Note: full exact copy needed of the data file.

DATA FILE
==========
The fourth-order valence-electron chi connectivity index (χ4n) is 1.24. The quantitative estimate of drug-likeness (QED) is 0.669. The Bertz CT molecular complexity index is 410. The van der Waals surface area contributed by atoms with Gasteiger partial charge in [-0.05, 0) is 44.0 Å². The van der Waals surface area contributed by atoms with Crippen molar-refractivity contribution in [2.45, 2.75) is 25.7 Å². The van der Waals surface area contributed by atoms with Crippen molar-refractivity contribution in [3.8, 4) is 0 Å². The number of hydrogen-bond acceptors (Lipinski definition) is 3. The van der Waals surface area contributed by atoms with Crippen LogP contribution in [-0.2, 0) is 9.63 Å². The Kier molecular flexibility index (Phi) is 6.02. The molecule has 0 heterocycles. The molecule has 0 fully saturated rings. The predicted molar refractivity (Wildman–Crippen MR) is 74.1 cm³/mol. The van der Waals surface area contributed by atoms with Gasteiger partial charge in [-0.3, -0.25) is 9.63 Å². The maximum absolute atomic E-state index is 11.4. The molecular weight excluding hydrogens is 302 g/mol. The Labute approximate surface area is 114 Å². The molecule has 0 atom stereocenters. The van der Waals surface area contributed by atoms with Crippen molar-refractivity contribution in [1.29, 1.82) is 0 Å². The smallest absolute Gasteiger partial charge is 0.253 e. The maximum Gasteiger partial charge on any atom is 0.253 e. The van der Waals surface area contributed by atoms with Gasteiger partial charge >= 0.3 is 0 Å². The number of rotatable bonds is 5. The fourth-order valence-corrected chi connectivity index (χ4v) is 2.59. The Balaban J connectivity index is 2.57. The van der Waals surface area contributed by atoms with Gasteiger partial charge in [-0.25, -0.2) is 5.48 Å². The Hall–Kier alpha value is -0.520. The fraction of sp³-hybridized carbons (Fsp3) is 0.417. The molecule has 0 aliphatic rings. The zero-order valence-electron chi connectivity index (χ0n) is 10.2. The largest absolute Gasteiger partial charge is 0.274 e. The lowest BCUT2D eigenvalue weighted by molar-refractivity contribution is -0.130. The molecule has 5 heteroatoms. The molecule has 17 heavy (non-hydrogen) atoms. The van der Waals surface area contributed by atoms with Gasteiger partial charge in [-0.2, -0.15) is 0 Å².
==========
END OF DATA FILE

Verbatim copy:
The fourth-order valence-electron chi connectivity index (χ4n) is 1.24. The quantitative estimate of drug-likeness (QED) is 0.669. The Bertz CT molecular complexity index is 410. The van der Waals surface area contributed by atoms with Gasteiger partial charge in [-0.05, 0) is 44.0 Å². The van der Waals surface area contributed by atoms with Crippen molar-refractivity contribution in [2.45, 2.75) is 25.7 Å². The van der Waals surface area contributed by atoms with Crippen molar-refractivity contribution in [3.8, 4) is 0 Å². The number of hydrogen-bond acceptors (Lipinski definition) is 3. The van der Waals surface area contributed by atoms with Crippen LogP contribution in [-0.2, 0) is 9.63 Å². The Kier molecular flexibility index (Phi) is 6.02. The molecule has 0 heterocycles. The molecule has 0 fully saturated rings. The predicted molar refractivity (Wildman–Crippen MR) is 74.1 cm³/mol. The van der Waals surface area contributed by atoms with Gasteiger partial charge in [-0.3, -0.25) is 9.63 Å². The maximum absolute atomic E-state index is 11.4. The molecular weight excluding hydrogens is 302 g/mol. The Labute approximate surface area is 114 Å². The molecule has 0 atom stereocenters. The van der Waals surface area contributed by atoms with Crippen molar-refractivity contribution in [1.29, 1.82) is 0 Å². The smallest absolute Gasteiger partial charge is 0.253 e. The maximum Gasteiger partial charge on any atom is 0.253 e. The van der Waals surface area contributed by atoms with Gasteiger partial charge >= 0.3 is 0 Å². The number of rotatable bonds is 5. The fourth-order valence-corrected chi connectivity index (χ4v) is 2.59. The Balaban J connectivity index is 2.57. The van der Waals surface area contributed by atoms with Gasteiger partial charge in [-0.25, -0.2) is 5.48 Å². The Hall–Kier alpha value is -0.520. The fraction of sp³-hybridized carbons (Fsp3) is 0.417. The molecule has 0 aliphatic rings. The zero-order valence-electron chi connectivity index (χ0n) is 10.2. The largest absolute Gasteiger partial charge is 0.274 e. The lowest BCUT2D eigenvalue weighted by molar-refractivity contribution is -0.130. The molecule has 5 heteroatoms. The molecule has 17 heavy (non-hydrogen) atoms. The van der Waals surface area contributed by atoms with Gasteiger partial charge in [-0.2, -0.15) is 0 Å².